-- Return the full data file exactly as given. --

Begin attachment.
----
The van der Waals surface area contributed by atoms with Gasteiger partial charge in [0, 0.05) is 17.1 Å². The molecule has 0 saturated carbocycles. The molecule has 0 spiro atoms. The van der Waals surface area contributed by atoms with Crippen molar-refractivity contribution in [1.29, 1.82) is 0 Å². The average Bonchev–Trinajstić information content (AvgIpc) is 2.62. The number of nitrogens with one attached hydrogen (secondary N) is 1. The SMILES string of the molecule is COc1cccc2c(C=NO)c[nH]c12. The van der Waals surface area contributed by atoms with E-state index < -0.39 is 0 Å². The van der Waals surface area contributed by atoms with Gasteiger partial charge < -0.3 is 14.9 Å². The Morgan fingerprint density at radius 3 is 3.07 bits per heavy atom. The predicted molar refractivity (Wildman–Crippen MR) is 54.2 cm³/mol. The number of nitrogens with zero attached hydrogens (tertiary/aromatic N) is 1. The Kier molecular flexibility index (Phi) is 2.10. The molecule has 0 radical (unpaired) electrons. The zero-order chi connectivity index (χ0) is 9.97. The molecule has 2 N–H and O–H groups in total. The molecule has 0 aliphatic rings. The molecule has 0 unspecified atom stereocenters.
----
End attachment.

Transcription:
The van der Waals surface area contributed by atoms with Gasteiger partial charge in [0, 0.05) is 17.1 Å². The molecule has 0 saturated carbocycles. The molecule has 0 spiro atoms. The van der Waals surface area contributed by atoms with Crippen molar-refractivity contribution in [1.29, 1.82) is 0 Å². The average Bonchev–Trinajstić information content (AvgIpc) is 2.62. The number of nitrogens with one attached hydrogen (secondary N) is 1. The SMILES string of the molecule is COc1cccc2c(C=NO)c[nH]c12. The van der Waals surface area contributed by atoms with E-state index < -0.39 is 0 Å². The van der Waals surface area contributed by atoms with Gasteiger partial charge < -0.3 is 14.9 Å². The Morgan fingerprint density at radius 3 is 3.07 bits per heavy atom. The predicted molar refractivity (Wildman–Crippen MR) is 54.2 cm³/mol. The number of nitrogens with zero attached hydrogens (tertiary/aromatic N) is 1. The Kier molecular flexibility index (Phi) is 2.10. The molecule has 0 radical (unpaired) electrons. The zero-order chi connectivity index (χ0) is 9.97. The molecule has 2 N–H and O–H groups in total. The molecule has 0 aliphatic rings. The molecule has 0 unspecified atom stereocenters.